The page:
The New Generation
The behavior of this generation has spawned a number of recent books, including Diana West's "The Death of the Grown-Up," Jean Twenge's "Generation Me," and such academic studies as "Emerging Adults in America," edited by Jeffrey Jensen Arnett and Jennifer Lynn Tanner. For a better understanding of this cohort, of which I happen to be a part, I turned to Robert Wuthnow, a Princeton sociologist and the author of a new book called "After the Boomers." Surrounded by college students, and the father of three children who are now ages 35, 33 and 27, Prof. Wuthnow, a kind-looking gentleman with a full head of white hair, has long been fascinated by the demographic differences between young adults today and his own generation.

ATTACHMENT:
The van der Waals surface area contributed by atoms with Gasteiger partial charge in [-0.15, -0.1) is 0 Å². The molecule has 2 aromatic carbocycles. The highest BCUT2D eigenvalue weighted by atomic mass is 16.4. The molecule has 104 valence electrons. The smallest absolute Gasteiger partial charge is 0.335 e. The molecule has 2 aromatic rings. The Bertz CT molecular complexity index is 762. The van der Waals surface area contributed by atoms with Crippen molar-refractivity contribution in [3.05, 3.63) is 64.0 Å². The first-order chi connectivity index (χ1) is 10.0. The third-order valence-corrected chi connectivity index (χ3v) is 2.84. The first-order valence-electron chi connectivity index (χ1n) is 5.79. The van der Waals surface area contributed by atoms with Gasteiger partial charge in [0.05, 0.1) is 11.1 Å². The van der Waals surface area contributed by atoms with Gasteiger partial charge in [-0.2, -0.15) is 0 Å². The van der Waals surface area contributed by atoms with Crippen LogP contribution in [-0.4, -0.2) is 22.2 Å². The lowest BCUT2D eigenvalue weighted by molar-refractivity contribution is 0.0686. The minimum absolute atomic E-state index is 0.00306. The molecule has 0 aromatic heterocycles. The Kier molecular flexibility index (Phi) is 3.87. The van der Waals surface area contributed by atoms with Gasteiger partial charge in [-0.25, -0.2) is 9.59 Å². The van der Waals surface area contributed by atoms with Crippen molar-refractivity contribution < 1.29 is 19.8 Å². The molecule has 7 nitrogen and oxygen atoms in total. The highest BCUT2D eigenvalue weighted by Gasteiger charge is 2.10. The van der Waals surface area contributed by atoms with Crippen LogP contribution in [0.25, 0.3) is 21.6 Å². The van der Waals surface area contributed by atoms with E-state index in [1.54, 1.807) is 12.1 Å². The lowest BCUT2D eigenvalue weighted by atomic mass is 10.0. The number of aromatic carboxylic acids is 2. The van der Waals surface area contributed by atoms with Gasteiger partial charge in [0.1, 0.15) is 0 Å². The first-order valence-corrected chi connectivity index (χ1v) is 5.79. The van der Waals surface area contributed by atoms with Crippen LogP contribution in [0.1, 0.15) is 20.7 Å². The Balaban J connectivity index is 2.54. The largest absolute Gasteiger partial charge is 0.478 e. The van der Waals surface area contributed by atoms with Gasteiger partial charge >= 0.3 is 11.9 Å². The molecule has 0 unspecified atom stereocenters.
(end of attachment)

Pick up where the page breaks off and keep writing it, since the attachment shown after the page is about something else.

Here are the crucial ones he identifies: When compared with their parents and grandparents, 20- and 30-somethings are spending more time in school, remaining financially dependent on their parents longer, marrying later in life, having kids later (and have fewer of them), and changing jobs and locations more often. As Prof. Wuthnow sees it, this extended adolescence or "emerging adulthood" (a phrase coined by Prof. Arnett in a 2000 article in American Psychologist) is largely a product of longer life expectancies and has both upsides and downsides.
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